President Joe Biden recently signed the Inflation Reduction Act (IRA) into law, which includes $700 billion in funding for a wide array of projects and provisions meant to reduce pollution, promote clean energy, keep healthcare costs down, and of course, lower inflation for American families.
The IRA invests $369 billion in climate and energy projects, such as American manufacturing and domestic supply chains for clean energy industries. Other climate and energy policies in the IRA include conservation measures (e.g. sustainable agriculture, coastal restoration, and forest preservation), grants to reduce air pollution at American ports, and fair labor and wage standards for businesses that use government tax credits for clean energy projects. Researchers estimate that the IRA could lower America’s greenhouse gas emissions by 40 percent.
The new law also sets aside $64 billion to extend Affordable Care Act (ACA) subsidies into 2025, keeping premiums affordable for 13 million Americans. According to data from the Kaiser Family Foundation, people who rely on the ACA to afford medical care would see their premium rise by up to 50 percent if the IRA did not renew the subsidies.
In addition to health care and climate measures, the IRA has a $437 billion spending package projected to raise $737 billion in revenue and reduce the deficit by $300 billion over a decade. The biggest sources of revenue are expected to come from the reductions in drug prices through Medicare and the 15 percent corporate minimum tax on companies making more than $1 billion a year. Approximately $124 billion will come from increased enforcement from the Internal Revenue Service (IRS) to ensure those making more than $400,000 annually are properly audited.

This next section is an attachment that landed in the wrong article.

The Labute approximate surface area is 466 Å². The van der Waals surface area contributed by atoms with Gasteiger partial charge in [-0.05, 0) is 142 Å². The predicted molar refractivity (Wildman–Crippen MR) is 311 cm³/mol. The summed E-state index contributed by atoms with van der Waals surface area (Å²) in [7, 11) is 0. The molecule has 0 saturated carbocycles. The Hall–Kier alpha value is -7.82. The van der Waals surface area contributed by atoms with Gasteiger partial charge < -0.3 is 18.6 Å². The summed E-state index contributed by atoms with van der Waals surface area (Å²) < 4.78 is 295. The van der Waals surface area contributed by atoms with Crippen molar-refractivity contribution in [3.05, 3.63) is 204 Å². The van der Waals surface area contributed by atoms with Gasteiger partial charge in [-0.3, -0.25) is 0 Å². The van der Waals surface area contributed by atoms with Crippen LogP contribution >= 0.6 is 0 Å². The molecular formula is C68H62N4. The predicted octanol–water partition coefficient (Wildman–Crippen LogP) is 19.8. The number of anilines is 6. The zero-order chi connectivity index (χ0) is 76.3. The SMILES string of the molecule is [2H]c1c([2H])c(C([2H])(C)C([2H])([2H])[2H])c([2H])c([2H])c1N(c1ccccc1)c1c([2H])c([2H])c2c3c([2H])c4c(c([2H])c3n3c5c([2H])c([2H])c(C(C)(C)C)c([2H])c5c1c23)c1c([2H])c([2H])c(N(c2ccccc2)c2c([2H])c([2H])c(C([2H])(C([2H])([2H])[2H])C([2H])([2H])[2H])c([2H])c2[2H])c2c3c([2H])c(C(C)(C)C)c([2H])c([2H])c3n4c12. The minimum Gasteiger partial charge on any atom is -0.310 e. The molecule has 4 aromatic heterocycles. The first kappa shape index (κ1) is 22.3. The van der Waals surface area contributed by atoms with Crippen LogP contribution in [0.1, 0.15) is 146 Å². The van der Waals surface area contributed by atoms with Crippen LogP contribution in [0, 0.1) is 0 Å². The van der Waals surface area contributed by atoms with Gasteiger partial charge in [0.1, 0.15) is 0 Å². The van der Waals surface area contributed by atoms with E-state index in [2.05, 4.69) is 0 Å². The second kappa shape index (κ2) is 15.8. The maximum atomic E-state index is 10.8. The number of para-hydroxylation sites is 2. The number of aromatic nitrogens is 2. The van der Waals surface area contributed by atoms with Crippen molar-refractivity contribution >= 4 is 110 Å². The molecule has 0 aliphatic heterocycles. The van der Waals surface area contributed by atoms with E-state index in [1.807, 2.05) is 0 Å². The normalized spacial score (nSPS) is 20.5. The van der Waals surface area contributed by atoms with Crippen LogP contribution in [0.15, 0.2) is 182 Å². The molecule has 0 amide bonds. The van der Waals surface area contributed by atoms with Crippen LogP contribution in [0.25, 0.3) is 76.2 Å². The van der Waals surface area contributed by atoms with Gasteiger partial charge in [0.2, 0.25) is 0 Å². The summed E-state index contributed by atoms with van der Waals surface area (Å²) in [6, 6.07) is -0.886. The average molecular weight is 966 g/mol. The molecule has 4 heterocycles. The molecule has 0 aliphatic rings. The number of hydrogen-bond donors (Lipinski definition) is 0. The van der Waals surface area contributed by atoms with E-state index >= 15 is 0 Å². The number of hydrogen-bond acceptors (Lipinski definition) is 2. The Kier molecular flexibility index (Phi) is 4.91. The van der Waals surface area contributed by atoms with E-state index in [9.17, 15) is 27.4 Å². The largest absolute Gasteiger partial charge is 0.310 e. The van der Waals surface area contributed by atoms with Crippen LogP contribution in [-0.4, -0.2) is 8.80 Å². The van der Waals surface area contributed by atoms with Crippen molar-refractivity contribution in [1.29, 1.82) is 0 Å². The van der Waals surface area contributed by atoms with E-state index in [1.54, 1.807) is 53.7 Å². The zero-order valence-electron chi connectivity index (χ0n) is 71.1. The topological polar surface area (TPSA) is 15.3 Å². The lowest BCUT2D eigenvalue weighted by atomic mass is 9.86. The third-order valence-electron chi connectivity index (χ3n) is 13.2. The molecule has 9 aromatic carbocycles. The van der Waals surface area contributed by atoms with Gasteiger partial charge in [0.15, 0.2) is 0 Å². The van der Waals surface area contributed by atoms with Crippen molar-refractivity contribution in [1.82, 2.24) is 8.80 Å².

According to a new poll from Data for Progress and Climate Power, 51 percent of all American voters are in favor of the IRA and its provisions. Democrats overwhelmingly support it at 95 percent in addition to a majority of independents (73 percent) and over half of Republicans (52 percent).
President Biden’s original plan was to pass the nearly $2 trillion Build Back Better Plan, but US legislators prevented its passage, and some demanded certain measures be removed from the final bill before they voted for it. Senator Krysten Sinema (D-AZ), for instance, held up its passage in the Senate at the last minute over a provision which would close a loophole allowing hedge fund executives and private equity managers to pay lower taxes than most taxpayers.
Other measures, like universal child care and tax cuts for the middle class, were lost to the wayside, but President Biden still sees the bill’s passage as a victory, especially since all 50 GOP Senators and most House Republicans voted against the IRA. “In this historic moment,” he said, “Democrats sided with the American people and every single Republican in the Congress sided with a special interest in this vote. Every single one.”